Architect As Developer: 04
04: Proforma Lingo — For Rent Projects
This is Part:04 of the AAD Series. Check out Part:03 if you haven’t already.
Ok, so you’ve already gone through some of the terms for the For Sale proformas, and now it’s time to get into the proformas that you’ll need if you’re developing something that you intend to hold. I will admit right here, I’m a “build and sell” guy, so For Rent proformas are not my strength, but I do know enough about them to feel quite comfortable writing this.
For Rent Proformas
A few of the terms discussed in the creation of a For Sale proforma, such as Total Development Cost, Hard Costs, and Soft Costs are the same here. There are other terms however, which are unique to For Rent Proformas.
Again, this may be basic to some, but I want to start with a solid foundation as I’ve said before. So for all you salty dogs out there, don’t hate me, just hang in there.
Key Terms Used For Analyzing The Development
Revenue or Gross Potential Income
This is the money you could potentially collect on rents, leases, etc from the property you own, if it were all leased up at the rents you would like. It could even include a billboard you rent out for advertising on the roof. If someone is paying you for using or doing something on your property, charge them and count that money here. One thing you do deduct for is called the Vacancy Rate.
Let’s face it, people, or businesses, will be moving in and out of your property. You won’t collect 100% rents 100% of the time. You have to account for that. Most people use a 5% vacancy rate for apartments, let’s say., but for your development that number may be different. You deduct vacancy rate from the Revenue number to get…
This is the income you expect to make every year; taking into account vacancies that occur now and then.
Expenses or Operating Expenses
This is what you pay to own and operate your property. This can be a host of things, and they are unique to the kind of property you own, but they include things like:
- Admin Costs
- Management Fees
Note: Operating Expenses should not exceed 25% — 30% of your Gross Income. Banks don’t like that and it means you’re running your property inefficiently. That might make you look good to other devleopers looking for “value-add” properties (another subject altogether).
Net Operating Income (NOI)
In the most basic terms, this is what Income is left after you deduct Expenses from your Revenue. This is a very important number, because you use it in conjunction with the Cap Rate to figure out all kinds of stuff, primarily, how much your project is worth. That value, in turn, is used to figure out how much of a Perm Loan you can get. More on those terms next.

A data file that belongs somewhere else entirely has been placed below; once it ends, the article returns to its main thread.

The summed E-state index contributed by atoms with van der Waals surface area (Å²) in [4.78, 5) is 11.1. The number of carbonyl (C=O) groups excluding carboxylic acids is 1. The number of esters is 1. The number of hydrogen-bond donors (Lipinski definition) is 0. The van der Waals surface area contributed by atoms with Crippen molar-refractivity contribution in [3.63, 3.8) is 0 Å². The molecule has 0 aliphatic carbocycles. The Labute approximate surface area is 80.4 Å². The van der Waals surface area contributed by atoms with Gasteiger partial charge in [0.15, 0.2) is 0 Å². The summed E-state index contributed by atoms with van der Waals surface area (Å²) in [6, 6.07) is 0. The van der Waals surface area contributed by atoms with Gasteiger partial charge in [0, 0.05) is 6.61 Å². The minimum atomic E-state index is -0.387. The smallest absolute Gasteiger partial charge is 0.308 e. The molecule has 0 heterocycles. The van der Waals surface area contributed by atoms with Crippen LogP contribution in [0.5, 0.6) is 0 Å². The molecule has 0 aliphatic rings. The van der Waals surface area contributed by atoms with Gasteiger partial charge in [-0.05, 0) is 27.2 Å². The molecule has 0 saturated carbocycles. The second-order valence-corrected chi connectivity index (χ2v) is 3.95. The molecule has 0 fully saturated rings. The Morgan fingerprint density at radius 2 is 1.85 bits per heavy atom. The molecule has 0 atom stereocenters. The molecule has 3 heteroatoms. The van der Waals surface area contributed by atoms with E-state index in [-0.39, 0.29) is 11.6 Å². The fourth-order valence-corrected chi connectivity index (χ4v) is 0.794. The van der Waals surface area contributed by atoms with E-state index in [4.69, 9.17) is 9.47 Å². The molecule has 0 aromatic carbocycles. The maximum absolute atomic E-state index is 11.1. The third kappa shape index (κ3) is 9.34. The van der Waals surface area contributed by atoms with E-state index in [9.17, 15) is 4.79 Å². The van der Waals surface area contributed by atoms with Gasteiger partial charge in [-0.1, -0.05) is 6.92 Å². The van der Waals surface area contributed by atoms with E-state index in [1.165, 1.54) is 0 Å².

Capitalization Rate or Cap Rate
Ah the Cap Rate. (Get some coffee, this may take a while.)
This number is very important, but everyone has a different one and honestly, no one really knows what it is. Actually, that’s not true either, let me explain.
Wikipedia defines cap rate as “a real estate valuation measure used to compare different real estate investments. Although there are many variations, a cap rate is often calculated as the ratio between the net operating income produced by an asset and the original capital cost (the price paid to buy the asset) or alternatively its current market value.”
So, there you are. A ratio between NOI and current market value. You divide the NOI by the current market value to arrive at the cap rate.
Here’s the issue, everyone has a different market value for a property. Sellers always think their property’s value is high. Buyers always set the value of a property they’re looking to buy, low. Developers, like you, think their property is going to be the next best thing since sliced bread so they always project their value to be high. You see what happens, everyone is setting a different current market value and therefore, everyone will arrive at a different cap rate.
How does this come into play with a rental property development?